My sisters and I always looked forward to family night with childlike eagerness.
My all-time favorite was “Mahaney Family Olympics.” When the 1984 Olympics took place, I was eight and Kristin was seven. We were captured by the sheer excitement of it all. I think that’s why this particular family night is so vivid in my memory.
In our flannel nightgowns we ran races around the dining room table. We threw ping pong balls into a bowl of water. And we we had a relay race with toothpicks and lifesavers. (You had to put the toothpick in your mouth, put the lifesaver on the toothpick and then transfer it to your partner—no hands). The climactic moment came when Dad would line us up in the foyer and hum the national anthem while awarding us our “medals.” I can’t imagine the athletes felt more happiness than we did.
Another favorite family night was the time we switched places at the dinner table. My mom had us draw the name of another family member and we had to sit in their seat at dinner and behave like them throughout the meal. I remember it being so funny to see my dad imitating my Uncle Grant (who lived with us at the time) and my mom acting silly like Janelle.
We repeated this family night again about fifteen years later along with the two pastors’ college students who lived in our basement. It was even more hysterical the second time, and enlightening too, to see everyone’s idiosyncracies acted out by another member of the family.
Finally, “Backwards Night” was inspired by the definitions of the word “backwards”: “doing something in the reverse of the usual, the right way,” and “toward the past.” We, of course, did everything backwards for that particular family night. We had breakfast for dinner. And we had to have fulfilled a “backward assignment” during the day and tell about it at dinner. The options were to wear an article of clothing backwards (one that people could see!), eat our lunch backwards in the pesence of a friend, walk backwards around the outside of the house three times (while it was still daytime!), or wear a nametag all day with our name written backwards. Then, at dinner, after we reported on our humiliating “backward assignment,” we looked backwards over the past year and recounted one specific example of God’s goodness.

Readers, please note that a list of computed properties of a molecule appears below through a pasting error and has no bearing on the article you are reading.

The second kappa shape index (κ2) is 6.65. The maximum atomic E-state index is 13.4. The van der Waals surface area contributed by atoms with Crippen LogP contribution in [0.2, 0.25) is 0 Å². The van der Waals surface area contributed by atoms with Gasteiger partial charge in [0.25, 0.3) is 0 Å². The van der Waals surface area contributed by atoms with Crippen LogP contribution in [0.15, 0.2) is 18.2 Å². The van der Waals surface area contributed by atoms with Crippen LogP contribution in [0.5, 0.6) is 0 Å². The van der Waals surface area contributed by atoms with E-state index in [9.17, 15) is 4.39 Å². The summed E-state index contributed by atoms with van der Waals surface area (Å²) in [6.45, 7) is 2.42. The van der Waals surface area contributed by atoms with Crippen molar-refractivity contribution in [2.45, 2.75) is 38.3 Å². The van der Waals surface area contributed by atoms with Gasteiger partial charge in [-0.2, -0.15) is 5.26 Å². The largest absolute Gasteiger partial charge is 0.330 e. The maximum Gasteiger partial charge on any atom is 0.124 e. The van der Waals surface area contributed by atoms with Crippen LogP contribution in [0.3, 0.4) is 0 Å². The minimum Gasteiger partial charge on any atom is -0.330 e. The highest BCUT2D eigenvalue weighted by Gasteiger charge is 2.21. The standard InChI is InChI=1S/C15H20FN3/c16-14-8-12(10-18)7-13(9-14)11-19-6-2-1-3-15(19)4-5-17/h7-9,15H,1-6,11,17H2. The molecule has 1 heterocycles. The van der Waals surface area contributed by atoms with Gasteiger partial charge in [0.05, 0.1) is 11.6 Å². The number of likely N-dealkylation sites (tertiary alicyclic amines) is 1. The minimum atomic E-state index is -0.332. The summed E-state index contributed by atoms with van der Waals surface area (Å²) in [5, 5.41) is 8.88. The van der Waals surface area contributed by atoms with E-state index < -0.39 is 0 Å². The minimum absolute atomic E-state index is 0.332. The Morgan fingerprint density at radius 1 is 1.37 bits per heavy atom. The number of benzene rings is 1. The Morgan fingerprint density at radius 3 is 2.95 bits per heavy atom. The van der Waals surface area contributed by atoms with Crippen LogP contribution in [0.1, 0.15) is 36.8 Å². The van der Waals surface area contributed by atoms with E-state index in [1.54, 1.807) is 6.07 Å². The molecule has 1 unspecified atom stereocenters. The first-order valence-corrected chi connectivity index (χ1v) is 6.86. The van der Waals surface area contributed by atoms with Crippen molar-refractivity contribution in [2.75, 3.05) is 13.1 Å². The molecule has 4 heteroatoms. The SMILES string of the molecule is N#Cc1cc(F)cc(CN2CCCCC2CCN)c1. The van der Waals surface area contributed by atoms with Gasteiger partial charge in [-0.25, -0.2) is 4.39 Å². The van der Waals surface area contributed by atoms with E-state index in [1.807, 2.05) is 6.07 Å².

These and countless other family nights formed a childhood rich in laughter and fun. I am so grateful for the time and effort my parents invested in these rich memories for my sisters and me. And I hope Steve and I can provide Jack with many funny, happy memories too.
From the time our children were very young we have had a weekly “family night.” This is an evening we set aside each week where we eat a special dinner together and do a fun activity. The purpose is to build family closeness and create special memories. Now some 25 years later, we have a whole collection of memories that we review often with fondness and laughter. I must tell you, though, that some of our laughter comes from remembering family nights that went awry. We had times when our fun activity became a “resolving conflict activity” or times when the fun activity turned out to be not so fun after all! Like the time I planned for everyone to paint those little plaster houses to display under our Christmas tree. I had picked up this great idea from another mom, only I neglected to consider the fact that her family is very talented when it comes to doing crafts while my family is not. Our painting project did not go well. By the end of the evening, we had not succeeded in producing pretty painted Christmas houses; sinful attitudes were being displayed instead. Given how dreadful the houses looked, we eventually threw them away. Though we weren’t laughing on this particular family night, we have certainly laughed about it many times since. This goes to show that even when a family night doesn’t go as planned it can still be a fun memory someday. And we want to provide our families with a whole lot of fun memories! That’s why family nights are well worth the time and effort it takes to make them happen. As Tedd Tripp points out:
“The most powerful way to keep your child from being attracted by the offers of camaraderie with the wicked is to make home an attractive place to be. Young people do not run from places where they are loved and know unconditional acceptance. They do not run away from homes where there are solid relationships. They do not run from homes in which the family is planning activities and doing exciting things.” Tedd Tripp, Shepherding a Child’s Heart (Wapwallopen, Pa.: Shepherd Press, 1995), 195.
Now I am always on the lookout for creative ideas for family nights, and I’m sure many of you are as well. So we thought we would post some of our favorites over the next several days, and we’d also like to hear about yours. If you have a fun family activity you’d like to share with everyone, please email us by clicking on the “Email me” link on the left sidebar. We will post some of the best ideas next week. We look forward to hearing from you!
We’re traveling home from vacation today, so we thought we’d leave you with one more quote to wrap up our series on speech. This one is our favorite!
“Our use of the tongue is a sure evidence of the condition of our heart. It is the hinge on which the door into our souls swings open in order to reveal our spirit. In effect our words are like so many media people rushing to file their reports on the condition of our soul.” Sinclair Ferguson
We hope you have a grace filled day! See you tomorrow!